Make up = making an effort
In fact,a recent survey, commissioned by The Aziz Corporation, reveals new information about appearance in the workplace. A survey reported in The Times also suggests that 64 per cent of directors considered women who wore make-up look more professional and 18 per cent of directors said that women who do not wear make-up “look like they can’t be bothered to make an effort”. As a career coach I would advise any woman to focus on overall professional grooming and that would include sector appropriate make-up. In a general professional sense all women are advised to wear light make up. A study published in the International Journal of Cosmetics Science in 2006 on Caucasian women has found that people judge women wearing cosmetics as higher earners with more prestigious jobs

Claire Soper an Image Consultant based in Brussels told me ” Without doubt make-up is part of your professional dress and is as important as your outfit. It must be appropriate and well applied and if you wear none, you look under dressed. A well-groomed look sends a positive message about who you, your capabilities and potential. Think about how you are perceived if you wear none? Believe it or not you could be sending signals that you are disorganized, uninterested and unable to cope and you need to be aware of this. We can control the way we look but not how people perceive us and our professional dress, the impact our image makes has a massive impact on our chances of promotion and career advancement. Know that internal career progression is based 50% on image!”

According to the Mail Online, the average British woman spends £9000 in a lifetime on makeup. Given that women are the greatest global consumer group, I’m assuming the minute they start feeling OK with their faces, bodies and general appearances whole industry sectors would simply disappear. It would seem that there are certain economic imperatives for us all to feel insecure about our appearance and therefore spend huge sums striving for improvement.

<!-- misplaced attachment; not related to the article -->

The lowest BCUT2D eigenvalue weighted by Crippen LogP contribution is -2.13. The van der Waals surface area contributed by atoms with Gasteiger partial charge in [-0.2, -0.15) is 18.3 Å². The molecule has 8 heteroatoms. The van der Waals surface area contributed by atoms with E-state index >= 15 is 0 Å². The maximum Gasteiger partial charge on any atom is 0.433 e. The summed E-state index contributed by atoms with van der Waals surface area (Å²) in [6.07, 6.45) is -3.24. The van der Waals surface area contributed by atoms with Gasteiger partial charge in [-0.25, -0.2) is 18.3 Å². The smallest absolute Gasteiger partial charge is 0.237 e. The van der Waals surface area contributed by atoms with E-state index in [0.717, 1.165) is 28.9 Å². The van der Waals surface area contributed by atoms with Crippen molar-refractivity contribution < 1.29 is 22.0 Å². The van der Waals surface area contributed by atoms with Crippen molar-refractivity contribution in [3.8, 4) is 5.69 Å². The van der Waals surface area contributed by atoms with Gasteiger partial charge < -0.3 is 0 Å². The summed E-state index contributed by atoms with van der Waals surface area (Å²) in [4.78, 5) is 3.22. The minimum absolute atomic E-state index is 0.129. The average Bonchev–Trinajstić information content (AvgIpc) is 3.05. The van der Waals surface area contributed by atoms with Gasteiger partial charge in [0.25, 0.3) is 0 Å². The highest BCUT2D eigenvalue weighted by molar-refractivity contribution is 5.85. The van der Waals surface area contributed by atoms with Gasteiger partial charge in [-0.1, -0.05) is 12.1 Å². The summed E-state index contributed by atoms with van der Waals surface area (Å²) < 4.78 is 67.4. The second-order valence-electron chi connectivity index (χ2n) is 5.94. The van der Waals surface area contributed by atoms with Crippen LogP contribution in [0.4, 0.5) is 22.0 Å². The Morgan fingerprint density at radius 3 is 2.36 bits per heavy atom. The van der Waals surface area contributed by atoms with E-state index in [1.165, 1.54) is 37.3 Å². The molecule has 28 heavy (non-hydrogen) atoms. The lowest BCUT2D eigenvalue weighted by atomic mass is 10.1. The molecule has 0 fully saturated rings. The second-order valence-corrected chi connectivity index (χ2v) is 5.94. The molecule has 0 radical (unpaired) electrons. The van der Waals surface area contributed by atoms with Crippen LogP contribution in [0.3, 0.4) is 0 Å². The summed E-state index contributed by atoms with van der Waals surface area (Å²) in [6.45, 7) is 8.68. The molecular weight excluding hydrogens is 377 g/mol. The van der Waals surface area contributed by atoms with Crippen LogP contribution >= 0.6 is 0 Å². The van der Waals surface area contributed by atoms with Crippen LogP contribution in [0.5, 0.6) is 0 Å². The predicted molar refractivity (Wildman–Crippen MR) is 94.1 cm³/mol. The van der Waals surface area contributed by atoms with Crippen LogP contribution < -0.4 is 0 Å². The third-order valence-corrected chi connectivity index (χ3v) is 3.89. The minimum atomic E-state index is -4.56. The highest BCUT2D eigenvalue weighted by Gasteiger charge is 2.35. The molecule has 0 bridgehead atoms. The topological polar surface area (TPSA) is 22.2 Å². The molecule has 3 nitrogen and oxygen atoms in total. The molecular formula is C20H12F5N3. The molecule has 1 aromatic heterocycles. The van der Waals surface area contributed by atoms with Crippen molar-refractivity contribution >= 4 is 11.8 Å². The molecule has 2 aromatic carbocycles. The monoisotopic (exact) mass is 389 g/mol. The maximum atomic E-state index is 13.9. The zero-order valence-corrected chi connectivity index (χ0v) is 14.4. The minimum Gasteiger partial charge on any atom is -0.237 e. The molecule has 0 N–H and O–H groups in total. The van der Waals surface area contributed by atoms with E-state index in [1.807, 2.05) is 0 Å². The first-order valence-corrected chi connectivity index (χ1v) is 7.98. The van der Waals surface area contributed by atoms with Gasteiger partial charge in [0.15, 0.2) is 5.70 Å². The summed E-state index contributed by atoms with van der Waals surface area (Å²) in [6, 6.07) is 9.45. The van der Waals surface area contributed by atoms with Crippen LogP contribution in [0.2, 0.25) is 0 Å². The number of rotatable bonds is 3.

However in light of Josef Ackmerman’s CEO of Deutsche Bank’s suggestion that women would  “add colour to the boardroom“, a major faux pas, how and where do we we start overturning traditional stereotypes? Silvana Koch-Mehrin, Member of the European Party retorted pretty promptly “If Mr Ackermann wants more color in the management board, he should hang pictures on the wall.”

Claire adds “If you look capable, motivated and interested you stand a better chance of getting the promotion. It’s about releasing your potential. Many people’s careers are blocked simply because of the way they dress and women in particular, can gain authority and credibility by wearing make-up so they are perceived as somebody worth listening to.

The male view
Further research from The Aziz Corporation would indicate that men are also changing their perceptions about personal grooming. According to a study a carried out by Opinion Research, cited in the Mail Online – there is a sharp rise in male attention to makeup, with 20% admitting to wearing it to work.

William, a Senior Partner in an international law firm told me ” we live in such a “lookist” society that of course I use men’s grooming products. Men have to make sure their grooming assistance is not obvious. Women are actually lucky in this area because they can hide and enhance certain aspects of their appearance with makeup. At one time men as they got older, were deemed distinguished and women were simply “older”. Now it’s changing. If a man obviously wore make-up, it would probably be professional suicide. Most of the well-groomed women I know in their 50s, look way better than their male counterparts. An increasingly number of men in my circle have had cosmetic surgery to maintain a more youthful appearance, because they see it as a professional advantage .” Nip/tucking does indeed seem a bit drastic, when a quick dab of YSL Touche Eclat might do the trick. Guys – here’s how!

So I wondered, thinking that through, is it really better to be in a lower earning junior position, looking younger, wearing full make-up , than being a senior partner, on a great salary, looking his age? “That’s the irony” said Tom ” women are penalised for not wearing make-up and men would be penalised for doing so

So is it time to let go of our stereotypes and if women want to go to work without their “faces” and men want to head for the cosmetic counter, or will light makeup eventually be recommended for both sexes to enhance career prospects? Should any of it make a difference to the way we’re perceived in the workplace?

What do you think?